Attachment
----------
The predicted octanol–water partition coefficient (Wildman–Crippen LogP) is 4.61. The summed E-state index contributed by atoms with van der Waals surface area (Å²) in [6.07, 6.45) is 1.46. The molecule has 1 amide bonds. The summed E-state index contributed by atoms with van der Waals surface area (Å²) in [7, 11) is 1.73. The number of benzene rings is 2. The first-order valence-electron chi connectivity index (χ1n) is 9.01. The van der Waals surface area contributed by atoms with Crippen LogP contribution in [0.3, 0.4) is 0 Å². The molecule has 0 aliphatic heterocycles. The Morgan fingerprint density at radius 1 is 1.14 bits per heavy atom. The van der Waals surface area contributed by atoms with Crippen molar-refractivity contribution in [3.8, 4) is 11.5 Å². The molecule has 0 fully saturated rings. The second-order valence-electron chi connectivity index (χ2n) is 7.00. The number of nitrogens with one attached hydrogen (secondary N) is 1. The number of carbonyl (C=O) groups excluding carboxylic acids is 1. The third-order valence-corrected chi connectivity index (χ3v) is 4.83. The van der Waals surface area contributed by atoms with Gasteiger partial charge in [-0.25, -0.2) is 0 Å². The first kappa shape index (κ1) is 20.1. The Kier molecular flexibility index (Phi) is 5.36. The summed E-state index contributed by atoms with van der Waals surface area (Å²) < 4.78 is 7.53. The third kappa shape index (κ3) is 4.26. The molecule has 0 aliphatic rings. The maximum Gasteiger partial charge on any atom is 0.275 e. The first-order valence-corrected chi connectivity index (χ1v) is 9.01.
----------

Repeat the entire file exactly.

The predicted octanol–water partition coefficient (Wildman–Crippen LogP) is 4.61. The summed E-state index contributed by atoms with van der Waals surface area (Å²) in [6.07, 6.45) is 1.46. The molecule has 1 amide bonds. The summed E-state index contributed by atoms with van der Waals surface area (Å²) in [7, 11) is 1.73. The number of benzene rings is 2. The first-order valence-electron chi connectivity index (χ1n) is 9.01. The van der Waals surface area contributed by atoms with Crippen LogP contribution in [0.3, 0.4) is 0 Å². The molecule has 0 aliphatic heterocycles. The Morgan fingerprint density at radius 1 is 1.14 bits per heavy atom. The van der Waals surface area contributed by atoms with Crippen molar-refractivity contribution in [3.8, 4) is 11.5 Å². The molecule has 0 fully saturated rings. The second-order valence-electron chi connectivity index (χ2n) is 7.00. The number of nitrogens with one attached hydrogen (secondary N) is 1. The number of carbonyl (C=O) groups excluding carboxylic acids is 1. The third-order valence-corrected chi connectivity index (χ3v) is 4.83. The van der Waals surface area contributed by atoms with Gasteiger partial charge in [-0.25, -0.2) is 0 Å². The first kappa shape index (κ1) is 20.1. The Kier molecular flexibility index (Phi) is 5.36. The summed E-state index contributed by atoms with van der Waals surface area (Å²) < 4.78 is 7.53. The third kappa shape index (κ3) is 4.26. The molecule has 0 aliphatic rings. The maximum Gasteiger partial charge on any atom is 0.275 e. The first-order valence-corrected chi connectivity index (χ1v) is 9.01.